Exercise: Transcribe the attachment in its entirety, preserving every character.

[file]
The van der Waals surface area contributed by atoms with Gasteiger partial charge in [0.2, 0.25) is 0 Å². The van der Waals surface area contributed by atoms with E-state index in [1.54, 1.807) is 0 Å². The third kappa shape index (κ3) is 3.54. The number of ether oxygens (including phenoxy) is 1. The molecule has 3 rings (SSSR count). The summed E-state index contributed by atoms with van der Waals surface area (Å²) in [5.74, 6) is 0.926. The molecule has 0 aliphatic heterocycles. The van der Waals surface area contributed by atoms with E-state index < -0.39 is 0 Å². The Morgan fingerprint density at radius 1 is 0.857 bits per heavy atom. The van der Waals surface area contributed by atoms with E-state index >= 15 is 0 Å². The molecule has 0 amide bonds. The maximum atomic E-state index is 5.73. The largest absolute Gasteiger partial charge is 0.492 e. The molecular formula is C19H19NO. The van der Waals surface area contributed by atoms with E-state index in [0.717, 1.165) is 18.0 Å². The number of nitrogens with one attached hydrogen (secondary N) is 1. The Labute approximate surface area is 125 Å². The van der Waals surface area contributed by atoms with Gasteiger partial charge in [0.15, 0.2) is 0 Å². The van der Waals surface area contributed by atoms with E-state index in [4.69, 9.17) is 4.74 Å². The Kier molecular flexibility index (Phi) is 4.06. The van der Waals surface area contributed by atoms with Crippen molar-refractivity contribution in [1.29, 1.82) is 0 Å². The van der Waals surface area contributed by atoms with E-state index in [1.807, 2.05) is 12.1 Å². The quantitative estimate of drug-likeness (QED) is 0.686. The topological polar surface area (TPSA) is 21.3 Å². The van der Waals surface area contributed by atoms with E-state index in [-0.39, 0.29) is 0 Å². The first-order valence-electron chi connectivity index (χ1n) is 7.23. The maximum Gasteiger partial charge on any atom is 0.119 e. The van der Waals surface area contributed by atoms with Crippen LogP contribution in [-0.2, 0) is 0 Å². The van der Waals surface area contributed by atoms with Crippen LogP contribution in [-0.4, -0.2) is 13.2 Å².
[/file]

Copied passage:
The van der Waals surface area contributed by atoms with Gasteiger partial charge in [0.2, 0.25) is 0 Å². The van der Waals surface area contributed by atoms with E-state index in [1.54, 1.807) is 0 Å². The third kappa shape index (κ3) is 3.54. The number of ether oxygens (including phenoxy) is 1. The molecule has 3 rings (SSSR count). The summed E-state index contributed by atoms with van der Waals surface area (Å²) in [5.74, 6) is 0.926. The molecule has 0 aliphatic heterocycles. The van der Waals surface area contributed by atoms with E-state index < -0.39 is 0 Å². The Morgan fingerprint density at radius 1 is 0.857 bits per heavy atom. The van der Waals surface area contributed by atoms with E-state index >= 15 is 0 Å². The molecule has 0 amide bonds. The maximum atomic E-state index is 5.73. The largest absolute Gasteiger partial charge is 0.492 e. The molecular formula is C19H19NO. The van der Waals surface area contributed by atoms with E-state index in [0.717, 1.165) is 18.0 Å². The number of nitrogens with one attached hydrogen (secondary N) is 1. The Labute approximate surface area is 125 Å². The van der Waals surface area contributed by atoms with Gasteiger partial charge in [0.15, 0.2) is 0 Å². The van der Waals surface area contributed by atoms with E-state index in [4.69, 9.17) is 4.74 Å². The Kier molecular flexibility index (Phi) is 4.06. The van der Waals surface area contributed by atoms with Crippen molar-refractivity contribution in [1.29, 1.82) is 0 Å². The van der Waals surface area contributed by atoms with E-state index in [1.807, 2.05) is 12.1 Å². The quantitative estimate of drug-likeness (QED) is 0.686. The topological polar surface area (TPSA) is 21.3 Å². The van der Waals surface area contributed by atoms with E-state index in [-0.39, 0.29) is 0 Å². The first-order valence-electron chi connectivity index (χ1n) is 7.23. The maximum Gasteiger partial charge on any atom is 0.119 e. The van der Waals surface area contributed by atoms with Crippen LogP contribution in [-0.2, 0) is 0 Å². The van der Waals surface area contributed by atoms with Crippen LogP contribution in [-0.4, -0.2) is 13.2 Å².